Payne Ratner has been writing ads for 30 years. Outside of work, he is a playwright and fiction writer who was recently named a finalist in the Machigonne Fiction Contest. In this brief interview, I pick Payne’s brain about his literary background and how it helps him craft winning radio ads.
Can you tell me a little about your award-winning short story, “Eat Jimmy”? What is it about, and where did you get the idea for it?
I have no idea where I got the idea. I never do. I once bought a small can of ideas at the grocery store but, when I opened it at home, it was empty. The story is a kind of fable/fairytale/fantasy/faintly futuristic/mythological/who-knows-what tale about a mother who, in order to save her life, must literally eat her child. The story is about the mother and the son trying to come to grips with this fact. It also brings in an important (to me) Christian element. It will be published in early winter of 2022.
So you write fiction, plays, and ads. Which came first? Can you tell me about how you came to each of these very different forms of writing?
I started with short stories when I was young. In college a friend coaxed me into auditioning for a play. I discovered I had a talent for acting and a tremendous love of theatre. I started trying to write plays. Writing can be a lonely business, but knowing I was writing for the stage, that the characters on the paper would eventually become real people I could interact with, and actually give me suggestions about the writing, made writing plays more exciting and writing itself (seem) less lonely. As for ads, I was bartending and a man who had just started an ad agency needed someone to write some quick commercials. He heard that I liked to write and asked me to help him out. He later hired me, and that’s how I ended up in advertising.
How does your background in fiction and playwriting inform your ad writing?
As for ad writing, I love writing for radio most of all. Because, as they say, it can be “theatre of the mind”. In television, what would take a massive budget, actors, make-up, costumes, special effects, etc. can be accomplished in radio for a couple bucks, some voice actors in sweatpants and a microphone. And, of course, in radio there’s always the opportunity to write dialogue.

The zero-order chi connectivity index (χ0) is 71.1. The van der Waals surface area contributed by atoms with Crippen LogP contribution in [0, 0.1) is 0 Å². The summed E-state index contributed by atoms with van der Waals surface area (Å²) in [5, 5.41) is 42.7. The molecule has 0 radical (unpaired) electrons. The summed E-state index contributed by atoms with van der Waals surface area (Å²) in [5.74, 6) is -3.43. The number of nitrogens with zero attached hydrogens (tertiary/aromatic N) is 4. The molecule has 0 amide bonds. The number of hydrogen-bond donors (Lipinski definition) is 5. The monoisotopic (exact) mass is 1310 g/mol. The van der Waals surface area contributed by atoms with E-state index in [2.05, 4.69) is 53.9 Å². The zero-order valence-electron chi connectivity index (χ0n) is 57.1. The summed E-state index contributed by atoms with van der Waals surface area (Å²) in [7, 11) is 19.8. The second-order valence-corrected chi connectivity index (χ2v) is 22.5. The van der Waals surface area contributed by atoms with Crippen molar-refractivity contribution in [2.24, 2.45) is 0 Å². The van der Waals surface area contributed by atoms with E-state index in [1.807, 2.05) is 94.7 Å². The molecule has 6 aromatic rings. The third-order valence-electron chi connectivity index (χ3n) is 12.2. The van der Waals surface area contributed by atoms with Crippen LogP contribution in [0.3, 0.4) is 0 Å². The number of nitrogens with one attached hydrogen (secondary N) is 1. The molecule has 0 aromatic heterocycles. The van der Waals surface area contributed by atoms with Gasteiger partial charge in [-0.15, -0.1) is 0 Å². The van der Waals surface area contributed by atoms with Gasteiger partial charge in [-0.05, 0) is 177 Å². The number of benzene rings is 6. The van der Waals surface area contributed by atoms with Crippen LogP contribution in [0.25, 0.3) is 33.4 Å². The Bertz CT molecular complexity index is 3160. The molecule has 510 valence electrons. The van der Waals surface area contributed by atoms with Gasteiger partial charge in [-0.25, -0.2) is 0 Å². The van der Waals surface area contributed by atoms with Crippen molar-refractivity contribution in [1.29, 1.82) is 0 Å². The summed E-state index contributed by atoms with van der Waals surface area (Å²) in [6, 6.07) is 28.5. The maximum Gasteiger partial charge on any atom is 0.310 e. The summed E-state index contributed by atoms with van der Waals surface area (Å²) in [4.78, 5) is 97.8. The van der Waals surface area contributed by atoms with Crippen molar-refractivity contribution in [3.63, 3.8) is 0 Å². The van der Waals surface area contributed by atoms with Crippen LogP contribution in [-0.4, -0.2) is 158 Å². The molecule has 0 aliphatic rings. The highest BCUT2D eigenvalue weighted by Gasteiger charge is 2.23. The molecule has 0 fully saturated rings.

Where do you get ideas for the ads you write?
I think, “What is the most relatable problem this client’s product would solve?” Then I try to figure out a way to illustrate the problem and the solution. To show the problem and solution in a way that touches the listener’s emotions, not just simply state “here’s the problem, here’s the solution”.
What elements of fiction do you think are most applicable to ad writing?
Trying to be truthful and make things up at the same time.
Has writing ads made you a better fiction writer? Why or why not?
Maybe staying aware of how an audience will hear and respond to your ad (an ad has to be relatable) keeps me more aware of how a reader will respond to my writing. Maybe. On the other hand, in fiction, it’s nice to have the bit taken out of the mouth, the saddle pulled off and be released into a whole pasture free to kick about and play without any restraints.
What makes a successful radio ad, from a creative standpoint?
If a product is genuinely helpful to people, if the spot touches the emotions and leads people to discover something that improves their lives, that’s a successful ad. It begins and ends with sincerity.
Can you tell me about some of the ads you’ve written that you’re most proud of? What made them great?
That’s a tough one. The ads I think are great, may not be considered great ads from a response standpoint. The ones I love, that make me laugh or get a little misty-eyed, sometimes don’t do as well as ads that follow a more tried-and-true formula. One ad I liked was a popcorn kernel which had been left in the seat of someone’s hot car. The kernel is speaking more and more frantically about the benefits of tinted windows (for cooling). The spot ended with a “POP”. I don’t know whether it sold any tinted windows.